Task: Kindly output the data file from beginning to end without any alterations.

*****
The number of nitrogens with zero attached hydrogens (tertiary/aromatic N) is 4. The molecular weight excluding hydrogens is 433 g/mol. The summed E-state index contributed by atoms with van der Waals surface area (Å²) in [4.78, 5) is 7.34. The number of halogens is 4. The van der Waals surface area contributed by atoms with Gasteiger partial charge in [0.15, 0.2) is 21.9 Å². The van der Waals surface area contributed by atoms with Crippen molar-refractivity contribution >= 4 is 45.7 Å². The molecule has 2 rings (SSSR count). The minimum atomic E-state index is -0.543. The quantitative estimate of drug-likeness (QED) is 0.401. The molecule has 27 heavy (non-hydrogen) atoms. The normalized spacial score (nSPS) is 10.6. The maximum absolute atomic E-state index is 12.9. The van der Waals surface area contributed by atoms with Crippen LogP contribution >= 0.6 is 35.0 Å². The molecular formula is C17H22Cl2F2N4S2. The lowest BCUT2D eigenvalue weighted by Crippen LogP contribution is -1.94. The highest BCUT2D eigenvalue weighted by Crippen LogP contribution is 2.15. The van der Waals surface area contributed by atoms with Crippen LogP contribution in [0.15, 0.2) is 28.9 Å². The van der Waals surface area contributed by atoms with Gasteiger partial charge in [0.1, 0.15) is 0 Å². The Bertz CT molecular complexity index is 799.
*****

The number of nitrogens with zero attached hydrogens (tertiary/aromatic N) is 4. The molecular weight excluding hydrogens is 433 g/mol. The summed E-state index contributed by atoms with van der Waals surface area (Å²) in [4.78, 5) is 7.34. The number of halogens is 4. The van der Waals surface area contributed by atoms with Gasteiger partial charge in [0.15, 0.2) is 21.9 Å². The van der Waals surface area contributed by atoms with Crippen molar-refractivity contribution >= 4 is 45.7 Å². The molecule has 2 rings (SSSR count). The minimum atomic E-state index is -0.543. The quantitative estimate of drug-likeness (QED) is 0.401. The molecule has 27 heavy (non-hydrogen) atoms. The normalized spacial score (nSPS) is 10.6. The maximum absolute atomic E-state index is 12.9. The van der Waals surface area contributed by atoms with Crippen LogP contribution >= 0.6 is 35.0 Å². The molecular formula is C17H22Cl2F2N4S2. The lowest BCUT2D eigenvalue weighted by Crippen LogP contribution is -1.94. The highest BCUT2D eigenvalue weighted by Crippen LogP contribution is 2.15. The van der Waals surface area contributed by atoms with Crippen LogP contribution in [0.15, 0.2) is 28.9 Å². The van der Waals surface area contributed by atoms with Gasteiger partial charge in [0.1, 0.15) is 0 Å². The Bertz CT molecular complexity index is 799.